I had one of the best runs in a long time.  I was free.  I was free from the stress I had felt working there.  I was free from the ‘what’s going to happen to me’ feeling I had over the past few months.  I was free to make a change in my life and head in a new direction.  I was FREE.  Freedom is a very cool thing.  The unknown can be daunting but the freedom makes the unknown pill seem a little easier to swallow.

So let’s fast forward to today…I was just hired.  Yay.  I am so excited.  The new company is not perfect but the opportunity is very exciting.  It is not permanent position but a contract one that will last until August.  I am most excited about it because it gives me the opportunity to explore another great company.  Is it the perfect job?  Nope.  Will it help me in my career?  Yep.  I am excited.

So here is how I did it.  Here is a quick overview of what I did and how I did it.  There is no magic to my job search success…only hard work and sticking with my plan.  Along the way I learned some new lessons which I plan to share with the world in a video course I am building on how to find a new job.  I have been running the JeffonJobs blog for many years now with limited success.  I am putting a stake in the ground today and letting the world (well my little world) know that I am here to help other job seekers find jobs quickly.  The video course will come out in a few months and I am looking forward to sharing it with you.

After my run on February 14, I came home, talked with the family and got started on my job search.  I made some adjustments to my resume and started creating my job search plan.  My goal was to find another job in 30 days.  I picked 30 days because that was all the severance I had gotten from IHS.  They did provide me with some assistance from a placement company called Right Management too which was nice.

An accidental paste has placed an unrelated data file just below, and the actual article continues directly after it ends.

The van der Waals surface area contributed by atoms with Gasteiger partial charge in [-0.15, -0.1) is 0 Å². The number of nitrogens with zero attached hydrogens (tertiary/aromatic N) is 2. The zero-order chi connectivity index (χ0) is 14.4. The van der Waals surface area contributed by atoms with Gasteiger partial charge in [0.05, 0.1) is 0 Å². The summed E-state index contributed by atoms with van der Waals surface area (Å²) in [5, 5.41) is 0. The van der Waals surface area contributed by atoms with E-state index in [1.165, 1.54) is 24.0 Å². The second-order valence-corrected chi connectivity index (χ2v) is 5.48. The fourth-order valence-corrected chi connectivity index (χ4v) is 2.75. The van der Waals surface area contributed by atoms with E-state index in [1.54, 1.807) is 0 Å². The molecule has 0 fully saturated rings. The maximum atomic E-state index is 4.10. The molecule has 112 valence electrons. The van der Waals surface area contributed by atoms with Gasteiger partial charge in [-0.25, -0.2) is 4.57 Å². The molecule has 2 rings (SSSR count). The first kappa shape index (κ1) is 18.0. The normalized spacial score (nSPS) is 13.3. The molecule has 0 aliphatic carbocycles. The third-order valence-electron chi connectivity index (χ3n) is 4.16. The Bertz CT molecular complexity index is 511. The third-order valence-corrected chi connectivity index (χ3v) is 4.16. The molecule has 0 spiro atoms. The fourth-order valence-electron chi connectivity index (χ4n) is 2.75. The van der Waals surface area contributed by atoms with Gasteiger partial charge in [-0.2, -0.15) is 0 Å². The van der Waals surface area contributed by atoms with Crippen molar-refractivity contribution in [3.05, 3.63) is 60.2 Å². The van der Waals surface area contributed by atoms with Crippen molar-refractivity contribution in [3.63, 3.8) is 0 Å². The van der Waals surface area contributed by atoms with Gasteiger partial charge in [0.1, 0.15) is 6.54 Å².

With my plan in hand and my newly crafted resume I was ready to apply for jobs.  I started in the afternoon.  I remembered thinking to myself that it was pretty cool…I got fired and now I am looking for work again.  I felt like I jumped a few steps in my grieving process.  I was proud of myself.  Little did I know there would be some ups and downs along the way.

I bult a system of searching the job boards every morning, noon and night.  My goal was to be the first person who saw a new posting to send my resume and credentials to it.  I did this every day, even on the weekends.  My favorite job boards were Indeed, LinkedIn, Craigslist and then periodically Dice and SimplyHired.  Those were my goto job boards.  I NEVER posted my resume to any of those sites.  I did set up the automated job alerts but knew they would not help much since I was on them so much.

I felt like online portion of my job search plan was good enough to find and apply quickly to the new job postings.  I love the Indeed job board the most as they have great features that allowed me to filter my job searches very easily by location, timeframe (i.e. most recent) and job title.  The other job boards were good too but Indeed is my favorite.  I even created an eBook on how to use Indeed.  If you want a copy, let me know in the comments below.